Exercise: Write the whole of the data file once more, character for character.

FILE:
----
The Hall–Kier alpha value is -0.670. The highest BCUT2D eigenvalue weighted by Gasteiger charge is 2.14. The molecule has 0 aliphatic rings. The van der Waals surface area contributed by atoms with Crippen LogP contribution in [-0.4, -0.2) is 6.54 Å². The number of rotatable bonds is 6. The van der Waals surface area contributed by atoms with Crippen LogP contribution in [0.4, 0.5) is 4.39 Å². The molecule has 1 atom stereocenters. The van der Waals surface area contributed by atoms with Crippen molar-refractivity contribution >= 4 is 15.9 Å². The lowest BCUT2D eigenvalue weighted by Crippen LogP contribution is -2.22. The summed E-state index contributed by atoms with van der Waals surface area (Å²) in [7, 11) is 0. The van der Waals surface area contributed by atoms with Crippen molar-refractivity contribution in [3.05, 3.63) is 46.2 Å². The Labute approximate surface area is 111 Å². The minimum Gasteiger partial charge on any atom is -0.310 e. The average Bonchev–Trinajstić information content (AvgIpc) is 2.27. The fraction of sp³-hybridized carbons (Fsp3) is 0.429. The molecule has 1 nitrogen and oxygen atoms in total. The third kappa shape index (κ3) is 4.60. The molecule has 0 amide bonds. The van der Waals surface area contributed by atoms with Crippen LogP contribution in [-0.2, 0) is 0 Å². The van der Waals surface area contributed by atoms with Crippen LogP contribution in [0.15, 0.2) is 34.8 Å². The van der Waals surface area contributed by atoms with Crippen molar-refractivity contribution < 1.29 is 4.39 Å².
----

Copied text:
The Hall–Kier alpha value is -0.670. The highest BCUT2D eigenvalue weighted by Gasteiger charge is 2.14. The molecule has 0 aliphatic rings. The van der Waals surface area contributed by atoms with Crippen LogP contribution in [-0.4, -0.2) is 6.54 Å². The number of rotatable bonds is 6. The van der Waals surface area contributed by atoms with Crippen LogP contribution in [0.4, 0.5) is 4.39 Å². The molecule has 1 atom stereocenters. The van der Waals surface area contributed by atoms with Crippen molar-refractivity contribution >= 4 is 15.9 Å². The lowest BCUT2D eigenvalue weighted by Crippen LogP contribution is -2.22. The summed E-state index contributed by atoms with van der Waals surface area (Å²) in [7, 11) is 0. The van der Waals surface area contributed by atoms with Crippen molar-refractivity contribution in [3.05, 3.63) is 46.2 Å². The Labute approximate surface area is 111 Å². The minimum Gasteiger partial charge on any atom is -0.310 e. The average Bonchev–Trinajstić information content (AvgIpc) is 2.27. The fraction of sp³-hybridized carbons (Fsp3) is 0.429. The molecule has 1 nitrogen and oxygen atoms in total. The third kappa shape index (κ3) is 4.60. The molecule has 0 amide bonds. The van der Waals surface area contributed by atoms with Crippen LogP contribution in [-0.2, 0) is 0 Å². The van der Waals surface area contributed by atoms with Crippen LogP contribution in [0.15, 0.2) is 34.8 Å². The van der Waals surface area contributed by atoms with Crippen molar-refractivity contribution < 1.29 is 4.39 Å².